This is a great question! Think of the midwife as being baby-focused and the doula parent-focused. Of course, midwives and doulas have cross functions, both with the birthing parent and baby. The main difference, the midwife will assist in anything medical and assist in the actual birth of the baby! The doula is more of a coach, with their main focus to be supporting emotionally, physically, and with information! The environment with both can look like a midwife checking babies heart rate, then charting, while a doula is doing the birth sway with the birthing parents encouraging calm.  This duo makes a really great team when paired together!  


Are There Different Kinds of Doulas? 

I bet you didn’t know there are many different kinds of doulas! Birth, postpartum, bereavement, and full spectrum to name a few. The most popular kinds tend to be the birth and postpartum doulas. We’ve outlined above what the role of a birth/labour doula is.    

A postpartum doula provides families with information and support around feeding, physical and emotional recovery from birth, and new coping skills for parents. All doulas offer different levels of support, some postpartum doulas may even assist in meal prep and light housework. More commonly, postpartum doulas can assist in overnights, doing a feed while the parents sleep to give the new parents a break!  

A full spectrum doula is someone who could work with a family from preconception (think anything and everything about making a baby), pregnancy, birth, and also pregnancy loss and miscarriage, etc. These doulas, while not medical doulas, may have a previous medical background that supports this kind of work.  

A bereavement doula is a trained person who provides emotional support to birthing parents and families that may experience pregnancy loss at any stage.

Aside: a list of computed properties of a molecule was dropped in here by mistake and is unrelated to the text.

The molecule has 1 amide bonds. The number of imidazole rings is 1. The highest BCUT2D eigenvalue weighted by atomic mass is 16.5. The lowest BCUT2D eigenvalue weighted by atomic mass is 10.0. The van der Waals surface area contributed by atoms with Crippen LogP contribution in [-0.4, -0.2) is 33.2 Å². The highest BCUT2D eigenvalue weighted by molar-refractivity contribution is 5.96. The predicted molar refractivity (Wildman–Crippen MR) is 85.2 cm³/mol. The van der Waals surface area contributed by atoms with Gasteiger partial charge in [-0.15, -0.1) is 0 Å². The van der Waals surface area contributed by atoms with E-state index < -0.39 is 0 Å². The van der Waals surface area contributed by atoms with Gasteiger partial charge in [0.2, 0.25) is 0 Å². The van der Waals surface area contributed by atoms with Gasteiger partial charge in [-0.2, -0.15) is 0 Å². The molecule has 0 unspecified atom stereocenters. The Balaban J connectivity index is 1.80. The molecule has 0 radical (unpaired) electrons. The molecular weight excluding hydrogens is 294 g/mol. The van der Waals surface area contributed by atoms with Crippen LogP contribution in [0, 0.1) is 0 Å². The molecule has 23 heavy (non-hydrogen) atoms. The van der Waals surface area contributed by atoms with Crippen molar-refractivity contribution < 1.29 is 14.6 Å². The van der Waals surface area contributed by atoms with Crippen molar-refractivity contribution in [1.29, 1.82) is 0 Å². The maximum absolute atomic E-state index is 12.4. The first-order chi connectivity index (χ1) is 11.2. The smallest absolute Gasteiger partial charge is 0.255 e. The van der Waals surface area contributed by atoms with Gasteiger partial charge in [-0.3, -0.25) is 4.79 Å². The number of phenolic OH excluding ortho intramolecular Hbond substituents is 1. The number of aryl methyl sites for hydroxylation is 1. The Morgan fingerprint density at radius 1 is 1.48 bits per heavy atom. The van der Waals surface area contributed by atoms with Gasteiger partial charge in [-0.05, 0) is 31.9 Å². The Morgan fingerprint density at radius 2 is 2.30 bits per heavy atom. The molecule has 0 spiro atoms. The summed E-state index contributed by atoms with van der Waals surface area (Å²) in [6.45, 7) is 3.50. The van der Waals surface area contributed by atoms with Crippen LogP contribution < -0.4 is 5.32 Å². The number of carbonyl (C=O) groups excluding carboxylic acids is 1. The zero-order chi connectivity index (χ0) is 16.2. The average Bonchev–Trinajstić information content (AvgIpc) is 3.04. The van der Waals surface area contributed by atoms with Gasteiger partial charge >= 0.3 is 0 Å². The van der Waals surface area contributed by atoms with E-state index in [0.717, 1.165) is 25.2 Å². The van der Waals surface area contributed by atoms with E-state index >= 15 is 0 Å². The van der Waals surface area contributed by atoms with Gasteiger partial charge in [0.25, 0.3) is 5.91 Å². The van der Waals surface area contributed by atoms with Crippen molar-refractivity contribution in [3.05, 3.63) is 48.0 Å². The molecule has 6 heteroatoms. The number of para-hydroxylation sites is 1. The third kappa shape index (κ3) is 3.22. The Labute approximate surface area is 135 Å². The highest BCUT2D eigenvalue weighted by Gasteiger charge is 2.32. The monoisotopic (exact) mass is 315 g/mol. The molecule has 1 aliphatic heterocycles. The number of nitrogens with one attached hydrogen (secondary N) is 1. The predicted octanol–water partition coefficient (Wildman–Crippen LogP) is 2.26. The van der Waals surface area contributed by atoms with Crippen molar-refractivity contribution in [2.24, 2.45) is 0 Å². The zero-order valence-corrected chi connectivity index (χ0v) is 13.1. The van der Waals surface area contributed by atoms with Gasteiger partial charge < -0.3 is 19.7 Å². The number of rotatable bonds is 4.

What Kind of Training Does a Doula Receive?

A doula does not need to go to a university or college program to be certified, there is no actual governing body that certifies doulas in Canada. Doulas take courses to become certified through organizations.  Depending on what organization you choose to certify with, some courses may be over a weekend, and some may be months long. Part of the certification does involve a lactation consultant course certificate and 2–3 supported births to be certified.  


How Do I Find a Doula? How Much Do They Cost? 

Doulas are best found through word of mouth! Some care facilities even have doula speed dating nights, where you meet eight doulas and pick the one that fits your needs best! Of course, there is a website for this too. DoulaMatch is a wonderful resource for finding doulas in your area. This site lists what the doula offers, along with cost, and can be used to narrow down locations as well! Typically, doulas cost around $800 to $1800 for pregnancy, labour, and postpartum care. Usually what is included is 2 x 1-hour meetings before birth, continuous care while in labour, via text, phone, and in person, and one postpartum visit. Plus, they will answer questions and help with evidence-based information throughout pregnancy as well.  

Final Thoughts 

In conclusion, selecting a birth team that aligns with your needs and values is crucial for a positive childbirth experience. Birth doulas play a pivotal role in providing continuous support to both you and your partner, easing the complexities of childbirth, fostering confidence, and contributing to the narrative of welcoming your precious baby into the world. Their guidance and expertise can truly make a profound difference in the journey to parenthood, ensuring a memorable and empowering transition as your family welcomes its newest member. 

Nicole Stone

Birth Doula

Nicole Stone is a Hamilton-based professional with a background as a Birth Doula in Toronto for five years and a former cafe owner where babies and coffee thrived together. Currently, Nicole serves as the People and Culture Leader at Snuggle Bugz, blending her love for supporting families with her expertise in human resources. She is passionate about birth advocacy and shares her insights through articles on using Doulas in the Snuggle Bugz Learning Centre. With two kids keeping her busy, birth is truly her jam!"